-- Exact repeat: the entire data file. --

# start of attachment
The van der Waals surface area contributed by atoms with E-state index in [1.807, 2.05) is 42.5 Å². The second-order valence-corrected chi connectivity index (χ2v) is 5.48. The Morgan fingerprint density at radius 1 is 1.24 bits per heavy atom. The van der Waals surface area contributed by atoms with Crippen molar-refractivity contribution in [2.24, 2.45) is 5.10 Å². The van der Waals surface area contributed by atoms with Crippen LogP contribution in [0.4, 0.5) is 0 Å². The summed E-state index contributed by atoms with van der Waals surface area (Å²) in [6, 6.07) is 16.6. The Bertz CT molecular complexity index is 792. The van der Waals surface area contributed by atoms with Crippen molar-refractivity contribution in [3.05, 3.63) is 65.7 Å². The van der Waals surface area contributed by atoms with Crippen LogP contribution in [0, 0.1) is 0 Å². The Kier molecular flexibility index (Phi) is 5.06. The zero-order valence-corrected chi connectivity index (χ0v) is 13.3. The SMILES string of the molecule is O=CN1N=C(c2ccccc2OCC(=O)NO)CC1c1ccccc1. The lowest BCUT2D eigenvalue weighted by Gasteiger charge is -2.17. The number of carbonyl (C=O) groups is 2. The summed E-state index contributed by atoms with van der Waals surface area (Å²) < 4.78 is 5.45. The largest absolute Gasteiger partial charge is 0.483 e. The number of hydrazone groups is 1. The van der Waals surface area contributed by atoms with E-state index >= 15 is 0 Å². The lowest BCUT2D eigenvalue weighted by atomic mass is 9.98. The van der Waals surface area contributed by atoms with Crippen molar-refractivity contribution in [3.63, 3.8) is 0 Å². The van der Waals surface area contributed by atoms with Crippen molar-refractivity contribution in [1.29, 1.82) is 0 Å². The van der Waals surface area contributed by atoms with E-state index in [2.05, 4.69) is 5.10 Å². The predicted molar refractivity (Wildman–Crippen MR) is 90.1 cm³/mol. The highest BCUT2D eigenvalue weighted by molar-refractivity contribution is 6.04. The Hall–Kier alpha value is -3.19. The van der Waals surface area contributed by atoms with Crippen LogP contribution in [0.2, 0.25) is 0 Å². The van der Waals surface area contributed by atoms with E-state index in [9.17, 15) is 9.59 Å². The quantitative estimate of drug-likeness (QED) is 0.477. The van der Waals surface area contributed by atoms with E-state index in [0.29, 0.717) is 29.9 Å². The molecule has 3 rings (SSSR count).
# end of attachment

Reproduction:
The van der Waals surface area contributed by atoms with E-state index in [1.807, 2.05) is 42.5 Å². The second-order valence-corrected chi connectivity index (χ2v) is 5.48. The Morgan fingerprint density at radius 1 is 1.24 bits per heavy atom. The van der Waals surface area contributed by atoms with Crippen molar-refractivity contribution in [2.24, 2.45) is 5.10 Å². The van der Waals surface area contributed by atoms with Crippen LogP contribution in [0.4, 0.5) is 0 Å². The summed E-state index contributed by atoms with van der Waals surface area (Å²) in [6, 6.07) is 16.6. The Bertz CT molecular complexity index is 792. The van der Waals surface area contributed by atoms with Crippen molar-refractivity contribution in [3.05, 3.63) is 65.7 Å². The van der Waals surface area contributed by atoms with Crippen LogP contribution in [0, 0.1) is 0 Å². The Kier molecular flexibility index (Phi) is 5.06. The zero-order valence-corrected chi connectivity index (χ0v) is 13.3. The SMILES string of the molecule is O=CN1N=C(c2ccccc2OCC(=O)NO)CC1c1ccccc1. The lowest BCUT2D eigenvalue weighted by Gasteiger charge is -2.17. The number of carbonyl (C=O) groups is 2. The summed E-state index contributed by atoms with van der Waals surface area (Å²) < 4.78 is 5.45. The largest absolute Gasteiger partial charge is 0.483 e. The number of hydrazone groups is 1. The van der Waals surface area contributed by atoms with E-state index >= 15 is 0 Å². The lowest BCUT2D eigenvalue weighted by atomic mass is 9.98. The van der Waals surface area contributed by atoms with Crippen molar-refractivity contribution in [3.63, 3.8) is 0 Å². The van der Waals surface area contributed by atoms with Crippen molar-refractivity contribution in [1.29, 1.82) is 0 Å². The van der Waals surface area contributed by atoms with E-state index in [2.05, 4.69) is 5.10 Å². The predicted molar refractivity (Wildman–Crippen MR) is 90.1 cm³/mol. The highest BCUT2D eigenvalue weighted by molar-refractivity contribution is 6.04. The Hall–Kier alpha value is -3.19. The van der Waals surface area contributed by atoms with Crippen LogP contribution in [0.2, 0.25) is 0 Å². The van der Waals surface area contributed by atoms with E-state index in [9.17, 15) is 9.59 Å². The quantitative estimate of drug-likeness (QED) is 0.477. The van der Waals surface area contributed by atoms with E-state index in [0.29, 0.717) is 29.9 Å². The molecule has 3 rings (SSSR count).